Helen Hunt Jackson
Helen Maria Hunt Jackson, born Helen Fiske (October 15, 1830 – August 12, 1885 ), was a United States writer who became an activist on behalf of improved treatment of Native Americans by the U.S. government. She detailed the adverse effects of government actions in her history A Century of Dishonor (1881). Her novel Ramona dramatized the federal government's mistreatment of Native Americans in Southern California and attracted considerable attention to her cause, although its popularity was based on its romantic and picturesque qualities rather than its political content. It was estimated to have been reprinted 300 times, and contributed to the growth of tourism in Southern California.
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... Helen Hunt Jackson Branch is a former branch library of the Los Angeles Public Library ... branch was named for 19th Century American author Helen Hunt Jackson whose popular novel Ramona told the story of a romance between a mixed-race girl and an American Indian during the ... branch was an outgrowth of the Central Avenue Branch, which was divided into two branches, the Helen Hunt Jackson Branch and the Bret Harte Branch ...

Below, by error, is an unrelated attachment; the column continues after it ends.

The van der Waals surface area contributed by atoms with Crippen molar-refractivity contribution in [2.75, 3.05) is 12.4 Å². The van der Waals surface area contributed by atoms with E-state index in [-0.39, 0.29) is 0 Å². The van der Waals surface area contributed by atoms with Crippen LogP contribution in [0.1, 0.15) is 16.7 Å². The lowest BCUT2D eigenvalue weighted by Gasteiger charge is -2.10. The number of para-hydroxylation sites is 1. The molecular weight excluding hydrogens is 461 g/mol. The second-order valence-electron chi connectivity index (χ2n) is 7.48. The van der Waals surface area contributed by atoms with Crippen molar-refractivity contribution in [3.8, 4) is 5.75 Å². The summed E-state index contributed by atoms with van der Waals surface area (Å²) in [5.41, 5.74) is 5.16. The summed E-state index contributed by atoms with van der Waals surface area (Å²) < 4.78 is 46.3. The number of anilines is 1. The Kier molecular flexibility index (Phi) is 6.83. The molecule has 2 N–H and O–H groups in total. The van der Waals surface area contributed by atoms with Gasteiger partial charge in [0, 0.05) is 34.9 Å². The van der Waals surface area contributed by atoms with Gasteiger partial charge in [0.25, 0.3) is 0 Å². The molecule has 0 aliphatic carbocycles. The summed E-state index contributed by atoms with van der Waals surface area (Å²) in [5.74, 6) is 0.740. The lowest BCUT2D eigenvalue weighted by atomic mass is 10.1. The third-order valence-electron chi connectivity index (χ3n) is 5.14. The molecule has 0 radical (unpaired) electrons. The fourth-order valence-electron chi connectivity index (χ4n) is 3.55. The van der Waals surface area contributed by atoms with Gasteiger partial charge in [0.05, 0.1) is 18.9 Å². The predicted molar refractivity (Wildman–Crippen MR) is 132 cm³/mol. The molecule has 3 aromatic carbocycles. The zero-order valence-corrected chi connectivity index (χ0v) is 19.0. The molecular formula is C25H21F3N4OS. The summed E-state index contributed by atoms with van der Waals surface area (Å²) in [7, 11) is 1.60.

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“Oh, write of me, not Died in bitter pains,
But Emigrated to another star!”
—Helen Hunt Jackson (18301885)
“Unless you become more watchful in your states and check the spirit of monopoly and thirst for exclusive privileges you will in the end find that ... the control over your dearest interests has passed into the hands of these corporations.”
—Andrew Jackson (17671845)
“Today in Germany, everyone is being watchedeven the watchers.”
—Abraham Polonsky, U.S. screenwriter, Frank Butler, and Helen Deutsch. Mitchell Leisen. Otto Krosigk (Reinhold Schunzel)
“In communist society, where nobody has one exclusive sphere of activity but each can become accomplished in any branch he wishes, society regulates the general production and thus makes it possible for me to do one thing today and another tomorrow, to hunt in the morning, fish in the afternoon, rear cattle in the evening, criticize after dinner, just as I have a mind, without ever becoming hunter, fisherman, shepherd or critic.”
—Karl Marx (18181883)